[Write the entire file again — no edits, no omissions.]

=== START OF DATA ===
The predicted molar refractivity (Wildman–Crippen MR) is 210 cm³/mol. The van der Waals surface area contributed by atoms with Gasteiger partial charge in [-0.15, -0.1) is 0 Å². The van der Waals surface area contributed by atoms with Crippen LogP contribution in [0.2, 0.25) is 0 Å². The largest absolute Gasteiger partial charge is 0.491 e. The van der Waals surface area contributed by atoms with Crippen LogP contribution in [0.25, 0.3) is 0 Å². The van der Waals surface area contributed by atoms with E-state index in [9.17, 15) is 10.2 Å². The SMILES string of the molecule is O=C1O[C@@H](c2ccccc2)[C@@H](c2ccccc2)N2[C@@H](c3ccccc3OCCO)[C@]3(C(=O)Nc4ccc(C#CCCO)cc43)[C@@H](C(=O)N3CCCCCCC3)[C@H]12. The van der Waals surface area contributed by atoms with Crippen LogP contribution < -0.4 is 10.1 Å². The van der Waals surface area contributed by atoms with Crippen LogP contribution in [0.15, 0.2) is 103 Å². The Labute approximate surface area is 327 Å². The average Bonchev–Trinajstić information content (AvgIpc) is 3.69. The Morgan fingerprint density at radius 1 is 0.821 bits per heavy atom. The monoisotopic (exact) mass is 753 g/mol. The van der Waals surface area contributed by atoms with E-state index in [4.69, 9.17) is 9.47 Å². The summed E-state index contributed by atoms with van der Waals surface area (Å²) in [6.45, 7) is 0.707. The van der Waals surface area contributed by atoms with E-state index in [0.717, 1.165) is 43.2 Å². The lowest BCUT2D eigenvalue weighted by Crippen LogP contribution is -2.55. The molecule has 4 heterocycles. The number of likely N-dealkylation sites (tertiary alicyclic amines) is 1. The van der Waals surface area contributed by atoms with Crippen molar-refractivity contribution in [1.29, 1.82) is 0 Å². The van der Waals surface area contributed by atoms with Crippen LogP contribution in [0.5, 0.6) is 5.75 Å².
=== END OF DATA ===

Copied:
The predicted molar refractivity (Wildman–Crippen MR) is 210 cm³/mol. The van der Waals surface area contributed by atoms with Gasteiger partial charge in [-0.15, -0.1) is 0 Å². The van der Waals surface area contributed by atoms with Crippen LogP contribution in [0.2, 0.25) is 0 Å². The largest absolute Gasteiger partial charge is 0.491 e. The van der Waals surface area contributed by atoms with Crippen LogP contribution in [0.25, 0.3) is 0 Å². The van der Waals surface area contributed by atoms with E-state index in [9.17, 15) is 10.2 Å². The SMILES string of the molecule is O=C1O[C@@H](c2ccccc2)[C@@H](c2ccccc2)N2[C@@H](c3ccccc3OCCO)[C@]3(C(=O)Nc4ccc(C#CCCO)cc43)[C@@H](C(=O)N3CCCCCCC3)[C@H]12. The van der Waals surface area contributed by atoms with Crippen LogP contribution < -0.4 is 10.1 Å². The van der Waals surface area contributed by atoms with Crippen LogP contribution in [0.15, 0.2) is 103 Å². The Labute approximate surface area is 327 Å². The average Bonchev–Trinajstić information content (AvgIpc) is 3.69. The Morgan fingerprint density at radius 1 is 0.821 bits per heavy atom. The monoisotopic (exact) mass is 753 g/mol. The van der Waals surface area contributed by atoms with E-state index in [4.69, 9.17) is 9.47 Å². The summed E-state index contributed by atoms with van der Waals surface area (Å²) in [6.45, 7) is 0.707. The van der Waals surface area contributed by atoms with E-state index in [0.717, 1.165) is 43.2 Å². The lowest BCUT2D eigenvalue weighted by Crippen LogP contribution is -2.55. The molecule has 4 heterocycles. The number of likely N-dealkylation sites (tertiary alicyclic amines) is 1. The van der Waals surface area contributed by atoms with Crippen molar-refractivity contribution in [1.29, 1.82) is 0 Å². The van der Waals surface area contributed by atoms with Crippen LogP contribution in [0.5, 0.6) is 5.75 Å².